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It's the Little Stuff: Roger Skoff Writes About the Importance of Details

01-09-2023 | By Roger Skoff | Issue 125

Enid Lumley, the long-ago first female reviewer for The Absolute Sound, was possibly a little over the top, but at least a major portion of her observations were dead on.

She was right, for example, in thinking that lifting speaker cables off the floor (she ran them over short pieces of two-by-four) would improve the sound of her system. It has to do with the Inverse Square Law and with the dielectric effects of air as compared with flooring. She was also right in thinking that the connectors in her Hi-Fi system would sound better if she scraped the gold plating off them. The gold is only put there to protect the much more conductive copper or brass they're made of from tarnishing or corroding, and her ears were good enough that she could hear the difference.

She was probably even right—at least up to a point—when she said to take the dust cover off your turntable when you're playing records. The sound from your speakers can make it vibrate along with the music and can, if it gets loud enough, result in anything from audible to unlistenable levels of acoustic feedback. Her idea of replacing the plastic dust cover with a cloth tent was good, too, if you didn't mind the looks of it. And even wetting it to lower its acoustic resonant frequency might have been a good idea. Her insistence, though, on using only distilled water for that purpose does seem to be more than just a little bit beyond the pale.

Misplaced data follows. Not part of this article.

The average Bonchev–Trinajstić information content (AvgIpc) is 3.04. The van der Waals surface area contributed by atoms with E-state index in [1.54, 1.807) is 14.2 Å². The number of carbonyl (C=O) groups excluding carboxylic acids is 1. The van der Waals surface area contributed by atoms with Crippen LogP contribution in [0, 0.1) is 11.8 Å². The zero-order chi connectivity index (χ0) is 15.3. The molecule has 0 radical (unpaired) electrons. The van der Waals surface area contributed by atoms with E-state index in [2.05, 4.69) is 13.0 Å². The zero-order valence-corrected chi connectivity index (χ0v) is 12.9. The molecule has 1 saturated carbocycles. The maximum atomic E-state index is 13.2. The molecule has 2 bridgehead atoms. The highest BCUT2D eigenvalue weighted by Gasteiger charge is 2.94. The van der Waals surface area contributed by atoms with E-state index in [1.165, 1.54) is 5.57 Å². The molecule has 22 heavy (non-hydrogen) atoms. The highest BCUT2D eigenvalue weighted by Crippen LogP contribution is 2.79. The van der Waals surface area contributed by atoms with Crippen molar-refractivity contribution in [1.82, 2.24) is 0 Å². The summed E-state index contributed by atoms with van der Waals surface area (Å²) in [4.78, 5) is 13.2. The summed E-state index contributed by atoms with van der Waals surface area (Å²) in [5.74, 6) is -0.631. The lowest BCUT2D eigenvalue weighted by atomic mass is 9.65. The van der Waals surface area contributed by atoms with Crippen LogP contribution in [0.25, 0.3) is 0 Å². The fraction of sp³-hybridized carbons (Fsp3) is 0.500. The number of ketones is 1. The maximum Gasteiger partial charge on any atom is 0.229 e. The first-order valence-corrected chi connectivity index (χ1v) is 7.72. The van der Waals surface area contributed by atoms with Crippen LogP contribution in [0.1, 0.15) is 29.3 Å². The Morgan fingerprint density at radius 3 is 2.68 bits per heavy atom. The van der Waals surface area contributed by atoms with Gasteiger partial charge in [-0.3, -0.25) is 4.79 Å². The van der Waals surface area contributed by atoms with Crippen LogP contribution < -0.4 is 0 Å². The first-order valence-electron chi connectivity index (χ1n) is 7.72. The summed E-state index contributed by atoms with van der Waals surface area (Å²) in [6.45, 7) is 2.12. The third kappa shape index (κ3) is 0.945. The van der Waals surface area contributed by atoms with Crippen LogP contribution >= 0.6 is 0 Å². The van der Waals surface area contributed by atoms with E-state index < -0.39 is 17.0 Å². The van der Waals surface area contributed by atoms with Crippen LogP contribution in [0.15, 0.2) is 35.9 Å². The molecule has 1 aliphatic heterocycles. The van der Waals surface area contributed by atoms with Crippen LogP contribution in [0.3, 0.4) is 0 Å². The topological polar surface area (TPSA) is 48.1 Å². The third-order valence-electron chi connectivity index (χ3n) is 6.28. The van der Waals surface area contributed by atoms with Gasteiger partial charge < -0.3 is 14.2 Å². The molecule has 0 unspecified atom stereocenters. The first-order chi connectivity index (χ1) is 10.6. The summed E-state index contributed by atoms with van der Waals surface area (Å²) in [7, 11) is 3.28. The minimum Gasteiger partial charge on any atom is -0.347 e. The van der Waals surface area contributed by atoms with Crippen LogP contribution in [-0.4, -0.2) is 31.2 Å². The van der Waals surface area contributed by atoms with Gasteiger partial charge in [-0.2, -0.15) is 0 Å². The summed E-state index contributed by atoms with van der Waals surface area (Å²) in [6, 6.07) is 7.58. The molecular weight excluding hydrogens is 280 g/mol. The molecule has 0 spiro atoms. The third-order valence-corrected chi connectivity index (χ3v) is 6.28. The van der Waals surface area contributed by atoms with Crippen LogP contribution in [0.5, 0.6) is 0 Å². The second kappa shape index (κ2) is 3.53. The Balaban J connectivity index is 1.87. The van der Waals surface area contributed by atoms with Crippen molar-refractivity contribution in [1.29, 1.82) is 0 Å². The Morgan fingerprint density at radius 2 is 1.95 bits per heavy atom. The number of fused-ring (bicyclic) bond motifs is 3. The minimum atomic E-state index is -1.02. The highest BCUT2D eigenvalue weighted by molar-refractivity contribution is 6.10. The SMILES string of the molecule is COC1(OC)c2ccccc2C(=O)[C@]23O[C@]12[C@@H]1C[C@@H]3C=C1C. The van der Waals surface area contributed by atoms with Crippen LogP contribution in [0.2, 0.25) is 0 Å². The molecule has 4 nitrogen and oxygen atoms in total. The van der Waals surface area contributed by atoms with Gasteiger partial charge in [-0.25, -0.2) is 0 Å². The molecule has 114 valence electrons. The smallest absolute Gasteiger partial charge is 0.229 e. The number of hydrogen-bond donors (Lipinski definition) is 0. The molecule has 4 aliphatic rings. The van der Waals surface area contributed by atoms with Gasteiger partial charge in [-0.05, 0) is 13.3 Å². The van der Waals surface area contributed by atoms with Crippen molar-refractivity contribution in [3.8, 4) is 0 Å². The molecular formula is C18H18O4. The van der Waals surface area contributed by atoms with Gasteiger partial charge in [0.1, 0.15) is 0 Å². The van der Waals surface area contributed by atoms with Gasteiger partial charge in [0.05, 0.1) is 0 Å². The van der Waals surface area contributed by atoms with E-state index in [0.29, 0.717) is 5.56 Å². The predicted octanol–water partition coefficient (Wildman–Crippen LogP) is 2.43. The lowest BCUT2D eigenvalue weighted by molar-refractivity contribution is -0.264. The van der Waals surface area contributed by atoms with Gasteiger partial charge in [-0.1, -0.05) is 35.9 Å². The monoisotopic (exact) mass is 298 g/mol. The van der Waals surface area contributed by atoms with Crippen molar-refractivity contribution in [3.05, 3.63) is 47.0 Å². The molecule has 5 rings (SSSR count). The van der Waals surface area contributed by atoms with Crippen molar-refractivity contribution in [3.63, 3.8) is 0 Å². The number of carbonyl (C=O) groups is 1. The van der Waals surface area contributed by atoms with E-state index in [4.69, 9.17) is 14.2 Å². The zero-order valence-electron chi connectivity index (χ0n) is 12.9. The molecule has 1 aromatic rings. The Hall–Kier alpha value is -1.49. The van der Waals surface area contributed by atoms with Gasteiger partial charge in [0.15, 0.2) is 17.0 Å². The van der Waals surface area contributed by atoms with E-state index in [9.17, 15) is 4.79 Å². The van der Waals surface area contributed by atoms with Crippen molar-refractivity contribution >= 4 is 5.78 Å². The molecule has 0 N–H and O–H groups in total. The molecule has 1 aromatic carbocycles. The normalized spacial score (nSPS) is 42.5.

Even so, the basic point is well taken: little stuff can make a big difference.

Here's another example:

Some years ago, I sent one of my favorite preamps back to the factory for maintenance and an upgrade, including some new capacitors. In the process of that, the designer, a friend of mine who was experimenting with different kinds of chassis wiring at the time, told me that he was considering changing from copper to pure silver wiring from the preamp's circuit boards to its RCA output jacks—a total length of just about 2" for each run.